Alice C. Linsley
The Horus Way was the southern section of the Way of the Sea (derek hayyam) mentioned in Isaiah 9:1. It was a military road that ran through Tharu (Tjaru/Sile) in the Sinai and Rafah in Gaza, joining the Nile Valley to the Levant. There were numerous Egyptian fortifications along the Horus Way. The Egyptians exercised control over much of the land of Canaan for a long time.
Exodus 14:2 says the Israelites crossed near Migdol. Migdol is an archaic word for a fortification. This is likely the Migdol of Men-maat-re (Seti I), the third named fort along the ancient Horus Way. The Horite Hebrew would have known of this route. The place of crossing is a shallow marshy lake which recedes when the wind blows at 40-50 mph for more than 5 hours. As with all the miraculous signs described in Exodus, the miracle is in the timing.
The Egyptians had fortified settlements at many locations. During the Middle Bronze Age (ca. 2200–1500 BC) as much as 70% of the populations of Canaan lived in these fortified towns. Tell el-‘Ajjul is one example. Another is the fortified city of Gezer with its gate, tower, and protected water system. These would have been built under the direction of the ruler of the area, probably a vassal of the Pharaoh. The Judean high places were under the control of Egypt from about 2000 to 1178 BC. The tenth century BC Gezer Calendar appears to reflect Nilotic farming practices.
The Egyptians built shrines and temples wherever they went. The first New Kingdom temple ever found in northern Sinai has been located at Tharu. There was a shrine dedicated to Horus with the image of a lion.
On Seti I's relief at the Karnak complex, a map of the Horus Way shows 11 forts and a north-south reed lined waterway called “ta denit” (the dividing waters). Likely, there were Horus shrines at all of these forts and these would have been attended by a caste of Horus priests called Horites or Horim. They are also sometimes called Ha-biru (Hebrew).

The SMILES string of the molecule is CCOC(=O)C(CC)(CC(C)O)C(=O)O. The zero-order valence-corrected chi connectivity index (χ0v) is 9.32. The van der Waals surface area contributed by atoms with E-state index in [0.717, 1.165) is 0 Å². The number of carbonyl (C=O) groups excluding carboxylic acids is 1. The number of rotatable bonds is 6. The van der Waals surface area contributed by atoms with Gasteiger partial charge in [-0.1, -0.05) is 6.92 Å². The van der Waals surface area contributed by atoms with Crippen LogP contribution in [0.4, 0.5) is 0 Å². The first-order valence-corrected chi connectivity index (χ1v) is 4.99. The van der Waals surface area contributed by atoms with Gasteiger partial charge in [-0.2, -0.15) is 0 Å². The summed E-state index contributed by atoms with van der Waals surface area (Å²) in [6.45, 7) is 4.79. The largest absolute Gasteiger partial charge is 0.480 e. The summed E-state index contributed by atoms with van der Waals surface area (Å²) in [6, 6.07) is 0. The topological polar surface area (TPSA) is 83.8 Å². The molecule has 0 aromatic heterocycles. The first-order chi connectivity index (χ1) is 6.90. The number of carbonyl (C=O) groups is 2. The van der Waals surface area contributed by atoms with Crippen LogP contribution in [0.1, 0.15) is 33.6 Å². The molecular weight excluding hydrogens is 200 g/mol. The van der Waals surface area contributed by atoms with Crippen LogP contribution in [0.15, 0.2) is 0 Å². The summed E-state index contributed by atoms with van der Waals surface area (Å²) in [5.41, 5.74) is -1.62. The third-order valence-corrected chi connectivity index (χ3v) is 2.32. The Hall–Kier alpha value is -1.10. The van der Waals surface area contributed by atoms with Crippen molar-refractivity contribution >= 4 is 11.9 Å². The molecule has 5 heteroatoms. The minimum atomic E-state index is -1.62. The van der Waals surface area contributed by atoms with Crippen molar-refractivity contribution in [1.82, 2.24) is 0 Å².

A part of Seti I's relief shows him herding captives before his chariot. He approaches a north-south canal or waterway with reeds and crocodiles and Egyptian buildings. Some believe that Tharu was on the east side of this waterway. Max Muller said that "no town of the eastern delta frontier has a greater importance than Tharu [i.e. Tjaru], which was not only its largest town, but also the principal point for the defense of the entrance to Egypt, therefore also for the military and mercantile roads to the East." (James K. Hoffmeier, Israel in Egypt: The Evidence for the Authenticity of the Exodus Tradition, 1997: 184.)
The Egyptians also built Horus temples in their administrative centers such as Beit She’an on the Jordan. A large Canaanite temple excavated by the University of Pennsylvania Museum may date from about the period as Thutmose III’s conquest, but excavations done by The Hebrew University indicate that this temple was built upon an older one. The excavation included three monumental basalt stelae with inscriptions from the reign of Seti I and Ramsess II, a life-size statue of Ramsess III, and numerous other Egyptian stelae and inscriptions, which constitute the most significant assemblage of Egyptian monuments ever found in Israel. Of special interest is the discovery near the temple of a basalt relief depicting two combat scenes between a lion and a dog.
Beit She'an was called Scythopolis by the Greeks. Beit She'an was also called Beth-abarah (House of the Ford) because it was opposite the ford in the Jordan. The Arabic word for ford is abarah. Sir George Grove in Dictionary of the Bible identifies Bethabarah as Beth Nimrah, a few miles above Jericho. Jesus was probably baptized here by John.